Iraq cannot stop Iran arms transfer to Syria: FM

Updated 14 July 2013
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Iraq cannot stop Iran arms transfer to Syria: FM

DUBAI: Iraq lacks the means to stop Iranian arms deliveries to Syria through its airspace, if there are any, Iraqi Foreign Minister Hoshyar Zebari said in comments published on Saturday.
“Last September we started to inspect Iranian and Syrian planes at random. We have found non-lethal materials, like equipment, medicine and food,” Zebari said in an interview published by the Asharq Al-Awsat newspaper.
“In all honesty, those planes might be carrying other stuff, but we have neither the deterrent means, nor the air defenses and fighter jets to prevent... arms shipments,” he told the pan-Arab daily.
Zebari said he had urged Western governments to take action themselves if they were convinced that Iran was smuggling weapons to its Syrian ally.
“I told the West: If you want to stop Iran’s air bridge to Syria over Iraq, go ahead.”
Zebari said Western governments were convinced such an air bridge existed and that his response was: “This does not have my consent, and I do not have the means to prevent it.”
He said the Shiite-led government in Baghdad had urged Tehran “not to use relations with (Iraq) to send arms to others.”
“We reject and condemn the shipping of arms through our airspace, and we will tell the Iranian side of that officially, but we cannot stop it,” Zebari said.
The conflict in Syria has become increasingly sectarian as it has entered its third year, with the mainly Sunni rebels receiving support from the Gulf Arab monarchies, and the Damascus regime getting backing from Shiite Iran.
Zebari, himself a Sunni Kurd, said last month that he could not deny that Iraqi Shiites were fighting in Syria alongside the forces of President Bashar Assad, whose Alawite sect is an offshoot of Shiite Islam.
But he stressed that their involvement in the conflict “does not come under government policy.”


Migrant charity files manslaughter complaint against cargo ship, Libya

Updated 21 July 2018
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Migrant charity files manslaughter complaint against cargo ship, Libya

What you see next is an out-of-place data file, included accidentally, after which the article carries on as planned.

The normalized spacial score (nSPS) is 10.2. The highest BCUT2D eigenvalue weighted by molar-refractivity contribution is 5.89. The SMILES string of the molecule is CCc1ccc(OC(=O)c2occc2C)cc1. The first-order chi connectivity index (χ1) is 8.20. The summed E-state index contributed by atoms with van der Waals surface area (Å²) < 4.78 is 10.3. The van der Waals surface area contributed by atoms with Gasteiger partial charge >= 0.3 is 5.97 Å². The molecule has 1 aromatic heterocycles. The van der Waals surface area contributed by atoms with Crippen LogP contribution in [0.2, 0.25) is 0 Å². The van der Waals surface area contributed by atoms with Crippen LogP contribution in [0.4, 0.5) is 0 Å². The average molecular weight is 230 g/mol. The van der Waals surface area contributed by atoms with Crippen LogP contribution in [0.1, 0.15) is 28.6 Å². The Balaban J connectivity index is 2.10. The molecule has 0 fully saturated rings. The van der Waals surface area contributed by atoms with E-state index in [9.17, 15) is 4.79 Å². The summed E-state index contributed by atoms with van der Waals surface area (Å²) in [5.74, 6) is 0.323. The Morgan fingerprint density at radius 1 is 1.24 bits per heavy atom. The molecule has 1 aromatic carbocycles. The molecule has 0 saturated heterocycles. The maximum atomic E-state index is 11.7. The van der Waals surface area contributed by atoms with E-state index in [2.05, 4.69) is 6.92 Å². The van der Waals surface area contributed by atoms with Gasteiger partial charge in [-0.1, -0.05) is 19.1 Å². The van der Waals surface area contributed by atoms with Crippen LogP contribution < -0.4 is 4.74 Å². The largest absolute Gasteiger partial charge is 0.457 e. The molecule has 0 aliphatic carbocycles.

• The migrant rescue boat Open Arms docked in Spain on Saturday carrying the bodies of a woman and a four-year-old boy
  • Open Arms claimed the ship’s crew had seen the migrant dingy but had failed to provide help

PALMA DE MALLORCA: The charity Proactiva Open Arms has filed a complaint, including of involuntary manslaughter, with the Spanish police against a cargo ship for failing to help migrants adrift on a destroyed dinghy in the Mediterranean.
The captain of the charity’s rescue boat said on Saturday he also plans to file a separate suit against the Libyan lifeguard.
The migrant rescue boat Open Arms docked in Spain on Saturday carrying the bodies of a woman and a four-year-old boy as well as one woman who was found alive floating on the remains of a dinghy off the coast of Libya last week.
The boat took four days to arrive in the Spanish port of Palma after finding the migrants adrift about 80 miles (130 km)off Libya’s coast after being abandoned by the Libyan coast guard, the charity said.
“We have filed a complaint against the captain of the (merchant ship) Triades for failing to help and for involuntary manslaughter and we’ll also do it against the captain of the Libyan patrol,” Oscar Camps, the Open Arms captain and founder of the NGO, said at a news conference.
Open Arms claimed the ship’s crew had seen the migrant dingy but had failed to provide help. Reuters could not find a way to contact the captain of Triades, which flies a Panamanian flag. The ship is currently moored in the Libyan port of Misrata, where officials could not be reached for comment.
The Libyan lifeguard also left the three migrants to float amid the shattered remains of the raft after the two women and the boy had refused to board their patrol ship, the charity said.
Libya’s coast guard disputed the account on Tuesday but offered no explanation for how the three migrants came to be stranded on the remains of the dinghy.
The Spanish charity operates in the central Mediterranean, one of the deadliest areas of the sea and favored by people smugglers operating out of Libya.
Charity boats have been locked out of Italian ports, the closest European landing point, since Italy’s new government vowed to crack down on illegal immigration from Northern Africa.
Open Arms found itself at the center of the European immigrant crisis at the start of the month when it rescued 60 migrants off Libya and brought them to Barcelona in Spain after being refused docking in Italy and Malta.